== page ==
NOCs have made some strides in the past two years toward better methane performance. Table 4 below summarizes NOC membership in several voluntary initiatives and pledges related to methane reductions. Participation in these groups establishes credibility and provides a benchmark for industry performance. It is encouraging that some NOCs have joined the Oil and Gas Methane Partnership 2.0 (OGMP 2.0)—a measurement-based reporting framework under the UN Environment Program that is associated with the International Methane Emissions Observatory. OGMP 2.0 members must report annually on methane emissions from their operated and non-operated assets, define and disclose an emissions-reduction target (either an absolute emissions target or an intensity target), and submit implementation plans. Companies that join OGMP 2.0 join a “community of practice” that includes technical workshops and peer-to-peer exchanges on transitioning to measurement-based methane reporting. Other important NOC signals on methane reductions come from the Oil and Gas Climate Initiative—a grouping of national and international oil companies whose members have set a 2025 methane intensity target of “well below 0.2 percent.” Many more NOCs have joined the World Bank’s Zero Routine Flaring by 2030 Initiative, a pledge to eliminate routine gas flaring from upstream operations. Several NOCs are members of the Methane Guiding Principles, a partnership of companies and international organizations that promotes collaboration and sharing of practical tools and guidance to enable methane reductions.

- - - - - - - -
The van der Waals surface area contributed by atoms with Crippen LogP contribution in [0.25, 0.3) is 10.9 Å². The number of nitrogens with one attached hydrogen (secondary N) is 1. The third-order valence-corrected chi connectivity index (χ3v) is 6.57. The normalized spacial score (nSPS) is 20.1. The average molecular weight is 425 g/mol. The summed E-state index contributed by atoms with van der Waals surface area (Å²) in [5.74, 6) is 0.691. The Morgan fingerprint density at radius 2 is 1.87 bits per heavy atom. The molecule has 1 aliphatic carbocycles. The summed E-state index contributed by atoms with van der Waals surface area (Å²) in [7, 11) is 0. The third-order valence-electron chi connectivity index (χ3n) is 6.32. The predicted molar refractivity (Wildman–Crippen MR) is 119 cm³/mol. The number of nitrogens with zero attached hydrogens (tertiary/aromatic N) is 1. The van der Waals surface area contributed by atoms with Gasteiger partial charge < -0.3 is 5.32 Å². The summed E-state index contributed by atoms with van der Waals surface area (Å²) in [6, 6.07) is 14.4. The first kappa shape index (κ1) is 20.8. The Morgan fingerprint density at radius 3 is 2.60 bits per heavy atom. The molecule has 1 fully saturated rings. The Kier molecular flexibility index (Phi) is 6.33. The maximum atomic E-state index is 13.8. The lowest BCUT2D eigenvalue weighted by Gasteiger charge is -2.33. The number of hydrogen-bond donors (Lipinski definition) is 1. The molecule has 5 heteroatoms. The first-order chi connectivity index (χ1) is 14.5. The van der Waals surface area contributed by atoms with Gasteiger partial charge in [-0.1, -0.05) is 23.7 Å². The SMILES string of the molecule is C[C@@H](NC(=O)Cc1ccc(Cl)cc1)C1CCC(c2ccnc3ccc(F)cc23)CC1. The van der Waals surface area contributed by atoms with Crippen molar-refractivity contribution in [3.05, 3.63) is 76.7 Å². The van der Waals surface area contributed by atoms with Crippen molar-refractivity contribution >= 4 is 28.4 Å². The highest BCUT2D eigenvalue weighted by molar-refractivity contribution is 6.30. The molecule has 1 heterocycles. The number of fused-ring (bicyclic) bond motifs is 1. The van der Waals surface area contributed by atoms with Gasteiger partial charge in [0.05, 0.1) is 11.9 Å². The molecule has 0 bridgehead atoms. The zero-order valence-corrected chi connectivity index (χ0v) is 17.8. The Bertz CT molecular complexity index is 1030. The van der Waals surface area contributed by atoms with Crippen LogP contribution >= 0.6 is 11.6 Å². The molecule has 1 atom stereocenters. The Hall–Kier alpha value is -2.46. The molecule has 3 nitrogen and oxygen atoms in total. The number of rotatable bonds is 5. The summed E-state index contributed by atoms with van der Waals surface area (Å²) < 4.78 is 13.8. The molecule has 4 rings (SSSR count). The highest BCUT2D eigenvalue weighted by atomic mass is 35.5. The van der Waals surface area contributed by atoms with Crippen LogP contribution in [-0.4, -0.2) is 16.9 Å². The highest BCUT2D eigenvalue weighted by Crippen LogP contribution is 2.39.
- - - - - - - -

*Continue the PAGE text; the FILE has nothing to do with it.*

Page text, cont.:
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Table 4: NOC Climate and Methane Commitments